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Abstract: This chapter investigates a fundamental question for any anthropological work, namely comparatism, with specific reference to the problem of the vernacular language of the anthropologist in interaction with the object of study. To explore this the chapter focuses on the interrelated languages of kin and friend (with which so much anthropology has been fixated). When kin and friends are compared within a society is this comparatism? How do such internal comparatisms inform comparatisms between different societies? Looking at the division between the object and method of analysis, to see how such a division is also a form of connection by keeping things in relation, the too easy assumption of a pattern of similarity and difference is questioned, in favour of a more complex dialectic where both dissimilarity and convergence can be negated in the enacted differentiations of social narratives.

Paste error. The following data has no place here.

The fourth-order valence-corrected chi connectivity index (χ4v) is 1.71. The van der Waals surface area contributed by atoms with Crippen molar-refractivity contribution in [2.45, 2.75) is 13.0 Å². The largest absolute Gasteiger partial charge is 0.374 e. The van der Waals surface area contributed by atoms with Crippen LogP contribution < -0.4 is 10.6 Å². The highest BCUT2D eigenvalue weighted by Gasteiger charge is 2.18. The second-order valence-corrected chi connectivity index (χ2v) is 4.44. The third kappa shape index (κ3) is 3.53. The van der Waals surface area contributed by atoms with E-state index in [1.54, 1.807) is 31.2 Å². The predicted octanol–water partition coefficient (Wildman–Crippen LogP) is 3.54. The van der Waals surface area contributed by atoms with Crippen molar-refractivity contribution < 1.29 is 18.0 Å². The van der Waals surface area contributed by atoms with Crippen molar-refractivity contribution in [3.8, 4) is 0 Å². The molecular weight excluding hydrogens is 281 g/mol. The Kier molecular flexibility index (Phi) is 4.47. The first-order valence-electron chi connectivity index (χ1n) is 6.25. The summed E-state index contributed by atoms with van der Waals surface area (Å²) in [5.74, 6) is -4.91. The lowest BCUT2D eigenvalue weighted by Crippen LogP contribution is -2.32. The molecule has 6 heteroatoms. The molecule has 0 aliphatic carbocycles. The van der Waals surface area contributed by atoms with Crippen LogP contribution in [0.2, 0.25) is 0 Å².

In: Regimes of Comparatism

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